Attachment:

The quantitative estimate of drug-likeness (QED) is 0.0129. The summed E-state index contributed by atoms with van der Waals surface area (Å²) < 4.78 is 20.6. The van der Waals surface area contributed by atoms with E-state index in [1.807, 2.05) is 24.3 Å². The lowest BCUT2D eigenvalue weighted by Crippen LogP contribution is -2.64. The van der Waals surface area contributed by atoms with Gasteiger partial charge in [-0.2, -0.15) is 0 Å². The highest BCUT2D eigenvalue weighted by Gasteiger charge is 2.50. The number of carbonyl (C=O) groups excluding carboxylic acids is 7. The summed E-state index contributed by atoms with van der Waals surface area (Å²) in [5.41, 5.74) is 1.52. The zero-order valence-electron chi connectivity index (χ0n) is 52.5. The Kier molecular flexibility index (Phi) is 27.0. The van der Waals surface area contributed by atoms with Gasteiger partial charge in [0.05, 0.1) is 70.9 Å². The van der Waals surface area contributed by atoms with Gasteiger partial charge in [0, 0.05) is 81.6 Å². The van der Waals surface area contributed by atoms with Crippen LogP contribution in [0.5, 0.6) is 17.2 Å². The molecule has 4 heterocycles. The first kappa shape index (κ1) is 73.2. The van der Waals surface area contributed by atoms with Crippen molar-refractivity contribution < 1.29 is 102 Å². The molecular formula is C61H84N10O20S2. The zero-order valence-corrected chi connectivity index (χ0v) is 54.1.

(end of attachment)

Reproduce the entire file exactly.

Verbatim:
The quantitative estimate of drug-likeness (QED) is 0.0129. The summed E-state index contributed by atoms with van der Waals surface area (Å²) < 4.78 is 20.6. The van der Waals surface area contributed by atoms with E-state index in [1.807, 2.05) is 24.3 Å². The lowest BCUT2D eigenvalue weighted by Crippen LogP contribution is -2.64. The van der Waals surface area contributed by atoms with Gasteiger partial charge in [-0.2, -0.15) is 0 Å². The highest BCUT2D eigenvalue weighted by Gasteiger charge is 2.50. The number of carbonyl (C=O) groups excluding carboxylic acids is 7. The summed E-state index contributed by atoms with van der Waals surface area (Å²) in [5.41, 5.74) is 1.52. The zero-order valence-electron chi connectivity index (χ0n) is 52.5. The Kier molecular flexibility index (Phi) is 27.0. The van der Waals surface area contributed by atoms with Gasteiger partial charge in [0.05, 0.1) is 70.9 Å². The van der Waals surface area contributed by atoms with Gasteiger partial charge in [0, 0.05) is 81.6 Å². The van der Waals surface area contributed by atoms with Crippen LogP contribution in [0.5, 0.6) is 17.2 Å². The molecule has 4 heterocycles. The first kappa shape index (κ1) is 73.2. The van der Waals surface area contributed by atoms with Crippen molar-refractivity contribution < 1.29 is 102 Å². The molecular formula is C61H84N10O20S2. The zero-order valence-corrected chi connectivity index (χ0v) is 54.1.